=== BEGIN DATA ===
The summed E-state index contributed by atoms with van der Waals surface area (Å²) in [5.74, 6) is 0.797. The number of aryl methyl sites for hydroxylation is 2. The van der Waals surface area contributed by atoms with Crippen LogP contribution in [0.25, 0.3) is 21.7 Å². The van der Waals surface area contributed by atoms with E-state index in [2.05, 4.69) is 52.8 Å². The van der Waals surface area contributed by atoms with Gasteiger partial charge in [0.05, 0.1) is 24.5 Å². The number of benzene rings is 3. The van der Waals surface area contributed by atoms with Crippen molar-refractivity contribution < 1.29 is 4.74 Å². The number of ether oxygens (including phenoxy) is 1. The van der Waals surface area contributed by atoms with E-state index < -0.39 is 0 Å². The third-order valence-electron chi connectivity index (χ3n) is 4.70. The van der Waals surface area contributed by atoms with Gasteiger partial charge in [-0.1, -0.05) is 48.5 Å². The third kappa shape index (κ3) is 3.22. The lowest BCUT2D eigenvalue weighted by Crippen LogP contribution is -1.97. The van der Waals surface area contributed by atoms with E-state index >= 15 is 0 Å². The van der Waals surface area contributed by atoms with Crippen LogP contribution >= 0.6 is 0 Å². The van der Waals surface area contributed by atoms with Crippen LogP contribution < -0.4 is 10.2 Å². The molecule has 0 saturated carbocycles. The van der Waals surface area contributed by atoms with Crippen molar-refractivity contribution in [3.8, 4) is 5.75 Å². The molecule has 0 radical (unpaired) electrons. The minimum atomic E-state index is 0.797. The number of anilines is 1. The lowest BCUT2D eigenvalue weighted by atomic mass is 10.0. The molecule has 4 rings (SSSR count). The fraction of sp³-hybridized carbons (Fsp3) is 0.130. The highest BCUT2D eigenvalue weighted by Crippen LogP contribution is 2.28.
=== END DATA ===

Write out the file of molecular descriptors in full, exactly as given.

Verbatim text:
The summed E-state index contributed by atoms with van der Waals surface area (Å²) in [5.74, 6) is 0.797. The number of aryl methyl sites for hydroxylation is 2. The van der Waals surface area contributed by atoms with Crippen LogP contribution in [0.25, 0.3) is 21.7 Å². The van der Waals surface area contributed by atoms with E-state index in [2.05, 4.69) is 52.8 Å². The van der Waals surface area contributed by atoms with Gasteiger partial charge in [0.05, 0.1) is 24.5 Å². The number of benzene rings is 3. The van der Waals surface area contributed by atoms with Crippen molar-refractivity contribution < 1.29 is 4.74 Å². The number of ether oxygens (including phenoxy) is 1. The van der Waals surface area contributed by atoms with E-state index < -0.39 is 0 Å². The third-order valence-electron chi connectivity index (χ3n) is 4.70. The van der Waals surface area contributed by atoms with Gasteiger partial charge in [-0.1, -0.05) is 48.5 Å². The third kappa shape index (κ3) is 3.22. The lowest BCUT2D eigenvalue weighted by Crippen LogP contribution is -1.97. The van der Waals surface area contributed by atoms with E-state index >= 15 is 0 Å². The van der Waals surface area contributed by atoms with Crippen LogP contribution >= 0.6 is 0 Å². The van der Waals surface area contributed by atoms with Crippen LogP contribution < -0.4 is 10.2 Å². The molecule has 0 saturated carbocycles. The van der Waals surface area contributed by atoms with Crippen molar-refractivity contribution in [3.8, 4) is 5.75 Å². The molecule has 0 radical (unpaired) electrons. The minimum atomic E-state index is 0.797. The number of anilines is 1. The lowest BCUT2D eigenvalue weighted by atomic mass is 10.0. The molecule has 4 rings (SSSR count). The fraction of sp³-hybridized carbons (Fsp3) is 0.130. The highest BCUT2D eigenvalue weighted by Crippen LogP contribution is 2.28.